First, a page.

To Pluck or not to Pluck

The next step is to decide whether or not you want to pluck the ducks.  You can skin the duck in the field and get at the meat in a matter of seconds.  However, many people prefer to pluck the feathers in order to keep the skin intact for better flavor.  Another consideration is whether or not you caught the duck in salt water.  Salt water ducks may have a fishy taste to them if the skin remains intact.

To skin the duck, the first step is to remove the feet, just below the fur line with a pair of snips or clippers.  You can either keep or discard the feet, depending on whether or not you want to use them to make stock or enhance the flavor of your meal later on.  The next step, if legal based on your circumstances, is to remove one or both of the wings.

Feel around for the joint that connects the wing to the body and break it with your clippers.  You can also use your hands once you get some experience under your belt.  The next step is to take your knife and cut along the skin that joins the wing to the body.  Next, place the duck on its back on a hard surface and fell for the breast bone.  Start peeling the skin open and back at the point where you feel the distinctive bump on the breast bone.  You should be able to simple tear open the skin and reveal the meaty carcass underneath, and the skin should peel away from the legs and neck in a similar fashion.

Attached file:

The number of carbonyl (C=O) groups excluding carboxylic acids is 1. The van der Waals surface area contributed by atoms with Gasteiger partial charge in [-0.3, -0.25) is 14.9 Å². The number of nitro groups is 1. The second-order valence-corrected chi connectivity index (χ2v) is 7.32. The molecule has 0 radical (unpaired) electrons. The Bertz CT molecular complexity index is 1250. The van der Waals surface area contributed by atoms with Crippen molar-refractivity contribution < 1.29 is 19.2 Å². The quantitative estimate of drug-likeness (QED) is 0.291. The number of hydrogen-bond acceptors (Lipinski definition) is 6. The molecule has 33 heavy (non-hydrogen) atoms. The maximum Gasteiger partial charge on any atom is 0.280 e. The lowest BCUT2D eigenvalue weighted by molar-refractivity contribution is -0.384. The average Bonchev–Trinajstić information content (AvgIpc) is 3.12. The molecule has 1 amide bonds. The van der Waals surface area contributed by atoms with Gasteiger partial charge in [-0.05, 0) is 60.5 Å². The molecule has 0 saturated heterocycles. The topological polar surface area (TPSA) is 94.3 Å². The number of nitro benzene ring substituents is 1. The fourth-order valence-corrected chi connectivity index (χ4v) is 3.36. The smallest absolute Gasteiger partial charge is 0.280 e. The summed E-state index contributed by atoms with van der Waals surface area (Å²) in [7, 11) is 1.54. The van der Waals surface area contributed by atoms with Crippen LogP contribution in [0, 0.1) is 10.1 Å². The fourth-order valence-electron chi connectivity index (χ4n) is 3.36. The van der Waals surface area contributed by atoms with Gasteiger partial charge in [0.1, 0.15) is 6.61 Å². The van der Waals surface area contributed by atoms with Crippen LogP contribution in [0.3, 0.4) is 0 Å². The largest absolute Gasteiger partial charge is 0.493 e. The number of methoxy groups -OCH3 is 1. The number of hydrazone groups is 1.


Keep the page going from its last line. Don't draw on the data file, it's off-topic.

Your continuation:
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To pluck the feathers, start by removing the feet and wings just like in the example above.  Some people prefer to leave the feet on in order to have a place to grip the duck during the plucking process, so the choice is yours.

Start plucking by taking off the tail feathers and large feathers along the back and sides of the duck.  Pull in the same direction that they are facing.  This will minimize tearing of the skin and make the process easier.  Feathers may be difficult to remove, and you may need to pull a small amount, or one, at a time until you get a feel for this process.